Friday, February 13, 2009

Patriotic Thoughts From the Western Hemisphere

video

People are chauvinistic about a lot of things. I am a Western hemisphere chauvinist. Anyone who made it to North and South America was being creative about their survival. It is hard to imagine how hard it must have been for the early pioneers. My father took a week to come to America by boat. He spent three quarters of the trip spewin grits, calling for earl, whatever you want to call it. One of my uncles was buried at sea on the way over. My wife's family lost some people on the way over. That was just an introduction.

Coming to a new country takes guts. Being bombarded with a strange language day in and day out is exhausting. Trying to think in a language you have not yet mastered is like stuffing yourself into a shirt that is too small. Some people never completely adapt. My maternal grandmother completely withdrew into an ethnic enclave where she could speak only Croatian. She knew how to make change and say good morning. She also made bathtub gin and picked mushrooms, two hobbies that almost put her down to room temperature.

Europeans get uppity about their variants of languages. They think their English, French and Spanish are the gold standard. I feel gratitude to Europe for giving us our languages, but I'm plenty proud of what we have done with the language and culture in a new environment. It's interesting how massive waves of immigration shaped American spoken English. Trough movies and music, we have even influenced their speech.

I feel gratitude to the French for making English what it is today. For about two hundred years, England was occupied by France. French and Latin each had their domains. English was for the common people. It looked a lot more like Dutch and German in the year 1200 than it does today. Defeating the French gave rise to a new stage in the development of English. It is a fascinating story.

I take a perverse pleasure in English spelling. Some words are spelled like they were once pronounced. Light was once pronounced like the Yiddish and German "Licht". Final "e" was once pronounced. The word starve comes from the Middle English "sterven" and is related to the German "sterben", both of which mean "to die". When I examine English words, it is like walking through a museum.

In German and Yiddish, you have 'the fingers of the feet." the first time I heard that I burst out laughing. English has "toes'.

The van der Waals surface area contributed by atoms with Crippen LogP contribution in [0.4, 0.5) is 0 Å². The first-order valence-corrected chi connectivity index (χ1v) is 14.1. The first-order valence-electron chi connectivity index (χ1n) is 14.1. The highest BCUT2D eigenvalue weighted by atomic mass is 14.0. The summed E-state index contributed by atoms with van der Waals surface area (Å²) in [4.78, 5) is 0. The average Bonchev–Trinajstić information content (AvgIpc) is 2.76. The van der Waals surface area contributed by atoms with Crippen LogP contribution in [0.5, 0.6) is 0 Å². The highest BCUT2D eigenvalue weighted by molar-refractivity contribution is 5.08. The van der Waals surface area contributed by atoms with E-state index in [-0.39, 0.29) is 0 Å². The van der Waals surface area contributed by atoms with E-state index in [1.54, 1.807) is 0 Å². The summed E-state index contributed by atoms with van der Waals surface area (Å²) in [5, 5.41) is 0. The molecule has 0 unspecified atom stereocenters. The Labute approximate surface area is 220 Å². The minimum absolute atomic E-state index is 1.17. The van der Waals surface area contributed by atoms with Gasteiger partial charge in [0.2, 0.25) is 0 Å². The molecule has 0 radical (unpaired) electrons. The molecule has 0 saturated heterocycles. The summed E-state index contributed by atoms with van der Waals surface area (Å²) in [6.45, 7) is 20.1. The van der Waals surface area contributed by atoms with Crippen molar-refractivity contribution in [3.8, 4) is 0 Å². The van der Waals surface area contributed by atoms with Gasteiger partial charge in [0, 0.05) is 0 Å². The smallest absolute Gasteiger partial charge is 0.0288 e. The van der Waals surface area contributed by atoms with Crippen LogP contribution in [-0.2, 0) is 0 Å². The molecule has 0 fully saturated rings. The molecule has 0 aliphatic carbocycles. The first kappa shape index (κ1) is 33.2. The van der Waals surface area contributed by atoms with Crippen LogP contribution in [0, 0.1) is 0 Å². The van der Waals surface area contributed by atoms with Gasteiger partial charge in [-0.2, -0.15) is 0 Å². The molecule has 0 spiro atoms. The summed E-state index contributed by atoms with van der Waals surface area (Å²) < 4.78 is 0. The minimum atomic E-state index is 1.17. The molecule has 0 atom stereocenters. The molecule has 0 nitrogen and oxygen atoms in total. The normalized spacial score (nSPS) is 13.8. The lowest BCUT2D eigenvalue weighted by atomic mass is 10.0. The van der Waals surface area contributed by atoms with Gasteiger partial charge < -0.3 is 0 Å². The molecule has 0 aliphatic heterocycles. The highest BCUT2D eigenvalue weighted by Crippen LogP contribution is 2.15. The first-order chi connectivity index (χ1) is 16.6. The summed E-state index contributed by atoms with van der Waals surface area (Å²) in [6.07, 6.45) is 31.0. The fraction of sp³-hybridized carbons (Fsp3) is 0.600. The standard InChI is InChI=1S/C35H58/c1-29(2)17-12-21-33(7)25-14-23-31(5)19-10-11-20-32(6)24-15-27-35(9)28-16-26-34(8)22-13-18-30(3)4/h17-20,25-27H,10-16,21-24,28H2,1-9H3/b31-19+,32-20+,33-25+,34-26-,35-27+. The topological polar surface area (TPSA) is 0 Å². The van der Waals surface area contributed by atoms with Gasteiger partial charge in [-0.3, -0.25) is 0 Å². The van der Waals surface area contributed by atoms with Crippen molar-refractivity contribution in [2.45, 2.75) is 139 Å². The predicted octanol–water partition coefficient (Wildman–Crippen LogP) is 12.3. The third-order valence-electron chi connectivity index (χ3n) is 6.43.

I think that there is a willingness to take risks and an ability to see and grasp opportunities that characterises an immigrant. It can manifest itself positively as an entrepreneurial spirit. Or it can express itself in criminal behavior. I think that this is the grain of truth that feeds positive and negative stereotypes about immigrants.

My rabbi, Rabbi Zuber had a saying. "Ancestors are like zeroes. You can have a mile long string of zeroes but they aren't worth anything until you put a one in front of them. I watch the people who are doing things in life. Some day they will be someone's ancestors.

I like people who are a bit conceited. Because if someone is conceited they will talk. And if they talk I can learn from them. When this conceit becomes haughtiness, that is when I stop showing respect. That is when I talk about my aunt who quit school in third grade to take care of her siblings or my grandfather who mixed cement for railroad trestles. I don't come from a list of famous people and I wouldn't say if I did. When I speak with my cousin about the first generation in this country, I get off the phone thinking about the nameless people who make life what it is. When I walk by a school or office building and look at the brickwork around the cornerstone, I imagine how many days of work went into building the walls. when did the workers break for lunch. Was this brick or that laid on a spring day or in the summer? Which bricks were laid on Friday? On a certain level, all of the buildings in a city, all of the power cables and telephone cables are like fossils from millions of hours of labour, another museum of my daydreams.

When I hear Spanish and French, I hear echoes of the past. In the eighteenth century, no one knew if the English, the Spanish the French or the Dutch would end up politically dominant in the Western Hemisphere. Even as late as the mid 1800's, President Martin Van Buren and his wife spoke Dutch in the White House. The French of Louisiana and Quebec is descended from dialects that did not achieve political dominance. To this day, even the mark of Russia is seen in Alaska, where the Inuit were converted to Christianity by Russian Orthodox missionaries.